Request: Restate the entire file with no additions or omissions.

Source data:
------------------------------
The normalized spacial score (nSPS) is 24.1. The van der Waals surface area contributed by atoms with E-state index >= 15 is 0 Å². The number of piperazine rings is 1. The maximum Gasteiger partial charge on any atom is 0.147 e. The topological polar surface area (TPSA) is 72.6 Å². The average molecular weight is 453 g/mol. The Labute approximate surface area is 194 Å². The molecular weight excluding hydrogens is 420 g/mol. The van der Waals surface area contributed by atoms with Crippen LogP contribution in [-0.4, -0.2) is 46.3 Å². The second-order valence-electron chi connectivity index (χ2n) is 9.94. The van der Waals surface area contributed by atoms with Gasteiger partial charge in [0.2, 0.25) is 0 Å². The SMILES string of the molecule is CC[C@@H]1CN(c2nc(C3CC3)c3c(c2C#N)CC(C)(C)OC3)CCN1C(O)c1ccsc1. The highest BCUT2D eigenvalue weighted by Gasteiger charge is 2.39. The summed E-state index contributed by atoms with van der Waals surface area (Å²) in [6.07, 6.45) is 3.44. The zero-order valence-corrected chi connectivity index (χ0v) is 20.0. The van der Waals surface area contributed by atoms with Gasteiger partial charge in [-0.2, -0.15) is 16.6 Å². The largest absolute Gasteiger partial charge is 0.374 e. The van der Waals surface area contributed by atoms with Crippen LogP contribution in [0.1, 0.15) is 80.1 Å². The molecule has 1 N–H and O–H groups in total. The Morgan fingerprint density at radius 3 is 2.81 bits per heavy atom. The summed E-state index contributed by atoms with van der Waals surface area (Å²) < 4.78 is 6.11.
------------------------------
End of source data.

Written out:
The normalized spacial score (nSPS) is 24.1. The van der Waals surface area contributed by atoms with E-state index >= 15 is 0 Å². The number of piperazine rings is 1. The maximum Gasteiger partial charge on any atom is 0.147 e. The topological polar surface area (TPSA) is 72.6 Å². The average molecular weight is 453 g/mol. The Labute approximate surface area is 194 Å². The molecular weight excluding hydrogens is 420 g/mol. The van der Waals surface area contributed by atoms with Crippen LogP contribution in [-0.4, -0.2) is 46.3 Å². The second-order valence-electron chi connectivity index (χ2n) is 9.94. The van der Waals surface area contributed by atoms with Gasteiger partial charge in [0.2, 0.25) is 0 Å². The SMILES string of the molecule is CC[C@@H]1CN(c2nc(C3CC3)c3c(c2C#N)CC(C)(C)OC3)CCN1C(O)c1ccsc1. The highest BCUT2D eigenvalue weighted by Gasteiger charge is 2.39. The summed E-state index contributed by atoms with van der Waals surface area (Å²) in [6.07, 6.45) is 3.44. The zero-order valence-corrected chi connectivity index (χ0v) is 20.0. The van der Waals surface area contributed by atoms with Gasteiger partial charge in [-0.2, -0.15) is 16.6 Å². The largest absolute Gasteiger partial charge is 0.374 e. The van der Waals surface area contributed by atoms with Crippen LogP contribution in [0.1, 0.15) is 80.1 Å². The molecule has 1 N–H and O–H groups in total. The Morgan fingerprint density at radius 3 is 2.81 bits per heavy atom. The summed E-state index contributed by atoms with van der Waals surface area (Å²) < 4.78 is 6.11.